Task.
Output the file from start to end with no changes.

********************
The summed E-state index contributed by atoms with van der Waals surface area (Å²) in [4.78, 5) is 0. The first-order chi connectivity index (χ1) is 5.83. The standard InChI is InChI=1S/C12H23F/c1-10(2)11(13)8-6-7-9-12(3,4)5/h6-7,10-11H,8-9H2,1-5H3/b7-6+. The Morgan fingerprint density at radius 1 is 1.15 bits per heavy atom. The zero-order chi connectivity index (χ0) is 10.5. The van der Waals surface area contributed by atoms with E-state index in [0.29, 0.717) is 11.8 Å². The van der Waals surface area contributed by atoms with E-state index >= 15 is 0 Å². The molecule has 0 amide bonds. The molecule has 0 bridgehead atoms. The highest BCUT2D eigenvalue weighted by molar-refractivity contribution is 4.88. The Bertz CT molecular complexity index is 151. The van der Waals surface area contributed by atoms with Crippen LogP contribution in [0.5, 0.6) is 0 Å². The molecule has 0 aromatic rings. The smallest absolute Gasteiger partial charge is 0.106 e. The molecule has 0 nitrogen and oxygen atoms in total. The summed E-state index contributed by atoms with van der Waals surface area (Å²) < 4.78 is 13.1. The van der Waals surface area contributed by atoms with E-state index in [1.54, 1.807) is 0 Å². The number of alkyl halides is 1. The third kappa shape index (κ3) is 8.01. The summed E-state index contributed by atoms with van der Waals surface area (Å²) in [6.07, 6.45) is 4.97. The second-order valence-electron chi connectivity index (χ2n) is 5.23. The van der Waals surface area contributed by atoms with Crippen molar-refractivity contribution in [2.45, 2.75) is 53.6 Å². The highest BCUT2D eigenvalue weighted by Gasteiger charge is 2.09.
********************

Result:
The summed E-state index contributed by atoms with van der Waals surface area (Å²) in [4.78, 5) is 0. The first-order chi connectivity index (χ1) is 5.83. The standard InChI is InChI=1S/C12H23F/c1-10(2)11(13)8-6-7-9-12(3,4)5/h6-7,10-11H,8-9H2,1-5H3/b7-6+. The Morgan fingerprint density at radius 1 is 1.15 bits per heavy atom. The zero-order chi connectivity index (χ0) is 10.5. The van der Waals surface area contributed by atoms with E-state index in [0.29, 0.717) is 11.8 Å². The van der Waals surface area contributed by atoms with E-state index >= 15 is 0 Å². The molecule has 0 amide bonds. The molecule has 0 bridgehead atoms. The highest BCUT2D eigenvalue weighted by molar-refractivity contribution is 4.88. The Bertz CT molecular complexity index is 151. The van der Waals surface area contributed by atoms with Crippen LogP contribution in [0.5, 0.6) is 0 Å². The molecule has 0 aromatic rings. The smallest absolute Gasteiger partial charge is 0.106 e. The molecule has 0 nitrogen and oxygen atoms in total. The summed E-state index contributed by atoms with van der Waals surface area (Å²) < 4.78 is 13.1. The van der Waals surface area contributed by atoms with E-state index in [1.54, 1.807) is 0 Å². The number of alkyl halides is 1. The third kappa shape index (κ3) is 8.01. The summed E-state index contributed by atoms with van der Waals surface area (Å²) in [6.07, 6.45) is 4.97. The second-order valence-electron chi connectivity index (χ2n) is 5.23. The van der Waals surface area contributed by atoms with Crippen molar-refractivity contribution in [2.45, 2.75) is 53.6 Å². The highest BCUT2D eigenvalue weighted by Gasteiger charge is 2.09.